Here’s How to Keep Your Brain Healthy
Just as we need to take steps to keep our bodies healthy, we should also keep our brain in shape.
Our lifestyle has a profound impact on our brain. Everything we eat and drink, the exercise we do, how well we sleep, the way we socialize, and how we manage stress are all critically important to our brain health.
When our brain is healthy, it has the blood flow required for peak performance. A healthy brain is essential for living a long and full life.
No matter our age brain health matters and the choices we make today can help us have a healthier brain tomorrow. There are many things we can do to help slow any decline in memory and lower our risk of developing Alzheimer’s disease or other dementias.
Here are six ways we can improve our brain health one day at a time.
Get Moving! People who exercise regularly have a lower risk of developing Alzheimer’s disease. Exercise improves blood flow and memory; it stimulates chemical changes in the brain that enhance learning, mood and thinking.
Eat Smart! We are what we eat. As we grow older, our brain is exposed to more harmful stress due to lifestyle and environmental factors. Food rich in antioxidants can help fend off the harmful effects of oxidation in our brains.
Hypertension, diabetes, obesity, depression, smoking, etc. can all increase the risk of dementia. We can control and reduce these risks. Get an annual check-up, follow your doctor’s recommendations and take medications as prescribed.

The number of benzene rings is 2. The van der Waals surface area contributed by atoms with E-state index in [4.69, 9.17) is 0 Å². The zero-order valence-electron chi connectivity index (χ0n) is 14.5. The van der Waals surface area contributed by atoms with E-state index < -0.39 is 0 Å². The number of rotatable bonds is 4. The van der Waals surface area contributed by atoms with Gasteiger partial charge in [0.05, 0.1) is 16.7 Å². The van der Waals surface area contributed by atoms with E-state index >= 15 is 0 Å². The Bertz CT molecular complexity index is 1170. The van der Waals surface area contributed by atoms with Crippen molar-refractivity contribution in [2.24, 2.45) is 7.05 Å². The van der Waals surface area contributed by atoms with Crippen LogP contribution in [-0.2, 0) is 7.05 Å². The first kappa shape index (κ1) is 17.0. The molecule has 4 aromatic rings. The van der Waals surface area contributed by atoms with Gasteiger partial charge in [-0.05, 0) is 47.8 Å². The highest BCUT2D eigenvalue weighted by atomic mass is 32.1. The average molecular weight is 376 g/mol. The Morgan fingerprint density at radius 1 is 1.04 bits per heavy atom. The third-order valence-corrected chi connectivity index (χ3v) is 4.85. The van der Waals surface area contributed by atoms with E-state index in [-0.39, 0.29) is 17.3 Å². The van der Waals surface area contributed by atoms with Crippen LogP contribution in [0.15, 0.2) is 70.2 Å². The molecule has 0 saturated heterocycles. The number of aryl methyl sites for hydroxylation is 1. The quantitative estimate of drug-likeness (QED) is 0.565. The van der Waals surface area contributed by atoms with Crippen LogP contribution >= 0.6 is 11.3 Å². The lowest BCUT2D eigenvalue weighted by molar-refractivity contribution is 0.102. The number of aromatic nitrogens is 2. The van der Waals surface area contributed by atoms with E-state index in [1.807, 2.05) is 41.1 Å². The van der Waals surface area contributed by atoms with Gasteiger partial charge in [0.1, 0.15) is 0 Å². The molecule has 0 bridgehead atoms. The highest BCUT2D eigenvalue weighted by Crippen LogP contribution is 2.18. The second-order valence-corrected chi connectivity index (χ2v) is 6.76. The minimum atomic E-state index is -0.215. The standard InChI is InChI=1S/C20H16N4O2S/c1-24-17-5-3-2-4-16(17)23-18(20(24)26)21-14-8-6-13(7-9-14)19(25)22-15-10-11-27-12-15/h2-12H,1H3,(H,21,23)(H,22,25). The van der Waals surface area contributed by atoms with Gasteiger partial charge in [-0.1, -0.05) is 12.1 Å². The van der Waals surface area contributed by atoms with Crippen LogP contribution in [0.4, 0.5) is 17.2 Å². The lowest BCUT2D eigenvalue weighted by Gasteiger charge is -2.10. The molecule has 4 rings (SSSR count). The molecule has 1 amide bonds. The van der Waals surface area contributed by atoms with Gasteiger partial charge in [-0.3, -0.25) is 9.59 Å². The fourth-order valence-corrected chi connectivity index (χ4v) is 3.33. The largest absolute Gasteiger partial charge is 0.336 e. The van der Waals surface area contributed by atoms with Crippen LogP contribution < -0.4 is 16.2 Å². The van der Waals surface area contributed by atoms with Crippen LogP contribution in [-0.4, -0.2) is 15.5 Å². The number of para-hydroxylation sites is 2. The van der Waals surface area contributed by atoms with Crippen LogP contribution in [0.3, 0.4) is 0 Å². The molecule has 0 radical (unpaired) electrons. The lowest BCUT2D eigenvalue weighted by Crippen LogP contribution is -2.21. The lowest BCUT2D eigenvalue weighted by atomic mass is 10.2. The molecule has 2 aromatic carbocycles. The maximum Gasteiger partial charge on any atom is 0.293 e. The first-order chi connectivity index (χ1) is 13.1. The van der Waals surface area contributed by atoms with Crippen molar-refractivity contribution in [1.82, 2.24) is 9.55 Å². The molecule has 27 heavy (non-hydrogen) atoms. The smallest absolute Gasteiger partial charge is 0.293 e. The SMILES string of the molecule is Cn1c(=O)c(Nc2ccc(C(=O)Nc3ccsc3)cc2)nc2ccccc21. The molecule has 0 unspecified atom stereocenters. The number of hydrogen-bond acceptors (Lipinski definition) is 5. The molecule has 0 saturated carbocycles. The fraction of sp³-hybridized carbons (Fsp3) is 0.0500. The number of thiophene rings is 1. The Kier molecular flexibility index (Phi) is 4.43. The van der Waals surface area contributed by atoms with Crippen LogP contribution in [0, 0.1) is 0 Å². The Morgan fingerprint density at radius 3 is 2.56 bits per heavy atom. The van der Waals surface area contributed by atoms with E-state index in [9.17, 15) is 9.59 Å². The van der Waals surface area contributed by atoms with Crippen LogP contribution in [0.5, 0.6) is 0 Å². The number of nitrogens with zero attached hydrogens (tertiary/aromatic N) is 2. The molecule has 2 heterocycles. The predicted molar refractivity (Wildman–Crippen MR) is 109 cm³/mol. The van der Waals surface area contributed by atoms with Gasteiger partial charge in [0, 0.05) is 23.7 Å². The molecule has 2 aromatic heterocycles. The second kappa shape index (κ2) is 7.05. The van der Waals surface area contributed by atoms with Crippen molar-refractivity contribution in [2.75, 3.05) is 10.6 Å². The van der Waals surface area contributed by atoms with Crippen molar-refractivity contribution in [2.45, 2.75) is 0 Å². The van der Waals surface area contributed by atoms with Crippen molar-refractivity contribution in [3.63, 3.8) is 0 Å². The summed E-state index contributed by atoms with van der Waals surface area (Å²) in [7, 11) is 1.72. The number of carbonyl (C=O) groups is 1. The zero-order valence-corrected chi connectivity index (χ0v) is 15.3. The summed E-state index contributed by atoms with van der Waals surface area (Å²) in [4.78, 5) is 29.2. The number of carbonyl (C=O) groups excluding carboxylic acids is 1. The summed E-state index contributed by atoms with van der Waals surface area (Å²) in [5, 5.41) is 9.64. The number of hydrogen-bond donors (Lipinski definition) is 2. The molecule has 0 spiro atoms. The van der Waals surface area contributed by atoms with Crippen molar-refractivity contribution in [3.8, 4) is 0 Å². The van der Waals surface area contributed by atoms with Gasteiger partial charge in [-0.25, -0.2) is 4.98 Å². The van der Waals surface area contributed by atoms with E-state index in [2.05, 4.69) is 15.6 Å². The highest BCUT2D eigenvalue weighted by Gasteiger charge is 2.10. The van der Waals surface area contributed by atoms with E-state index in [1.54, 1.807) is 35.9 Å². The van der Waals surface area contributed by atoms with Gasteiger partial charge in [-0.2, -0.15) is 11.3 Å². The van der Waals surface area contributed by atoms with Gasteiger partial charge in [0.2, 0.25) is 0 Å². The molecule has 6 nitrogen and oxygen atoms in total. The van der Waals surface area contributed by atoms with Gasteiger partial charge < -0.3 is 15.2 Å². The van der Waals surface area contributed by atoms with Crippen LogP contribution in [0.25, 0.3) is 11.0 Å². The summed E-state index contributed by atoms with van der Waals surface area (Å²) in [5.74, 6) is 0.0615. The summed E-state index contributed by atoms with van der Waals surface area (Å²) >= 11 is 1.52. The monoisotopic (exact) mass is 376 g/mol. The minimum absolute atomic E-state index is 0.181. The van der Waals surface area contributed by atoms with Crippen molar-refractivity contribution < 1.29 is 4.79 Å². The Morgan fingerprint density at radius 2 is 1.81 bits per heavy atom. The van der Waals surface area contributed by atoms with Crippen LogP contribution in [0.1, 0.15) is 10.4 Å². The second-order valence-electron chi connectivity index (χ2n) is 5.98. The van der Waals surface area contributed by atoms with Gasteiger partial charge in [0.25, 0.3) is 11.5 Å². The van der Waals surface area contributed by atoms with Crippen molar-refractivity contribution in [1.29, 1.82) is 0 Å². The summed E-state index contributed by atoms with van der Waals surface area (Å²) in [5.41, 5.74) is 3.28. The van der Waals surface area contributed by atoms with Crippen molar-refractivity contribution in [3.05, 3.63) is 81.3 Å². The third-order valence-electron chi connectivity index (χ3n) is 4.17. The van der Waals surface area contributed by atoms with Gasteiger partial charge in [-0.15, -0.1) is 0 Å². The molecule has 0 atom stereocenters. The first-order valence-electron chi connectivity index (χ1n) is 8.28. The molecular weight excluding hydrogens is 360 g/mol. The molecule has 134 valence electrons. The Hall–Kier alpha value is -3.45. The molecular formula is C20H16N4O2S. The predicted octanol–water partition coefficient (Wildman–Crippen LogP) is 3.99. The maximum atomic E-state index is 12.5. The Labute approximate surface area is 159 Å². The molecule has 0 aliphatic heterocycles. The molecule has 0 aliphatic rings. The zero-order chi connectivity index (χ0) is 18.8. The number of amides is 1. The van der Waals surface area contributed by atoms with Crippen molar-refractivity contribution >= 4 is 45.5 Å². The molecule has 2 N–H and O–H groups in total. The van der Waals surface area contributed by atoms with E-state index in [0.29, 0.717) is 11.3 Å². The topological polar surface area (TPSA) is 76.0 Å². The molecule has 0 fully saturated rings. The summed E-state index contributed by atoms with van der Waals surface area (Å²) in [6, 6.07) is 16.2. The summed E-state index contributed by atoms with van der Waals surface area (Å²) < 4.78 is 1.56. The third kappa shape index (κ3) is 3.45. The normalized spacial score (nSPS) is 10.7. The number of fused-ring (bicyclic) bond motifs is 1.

Sleep energizes you, improves your mood and your immune system, and may reduce buildup in the brain of an abnormal protein called beta-amyloid plaque, which is associated with Alzheimer’s disease. Practicing meditation and managing stress may help fend off age-related decline in brain health.
Mental exercise is just as critical as physical exercise in keeping your brain fit and healthy. Mental exercises may improve your brain’s functioning and promote new brain cell growth, decreasing your likelihood of developing dementia.
Leading an active social life can protect you against memory loss. Spending time with others, engaging in stimulating conversation, and staying in touch and connected with family and friends are good for your brain health. Studies have shown that those with the most social interaction in their community experience the slowest rate of memory decline.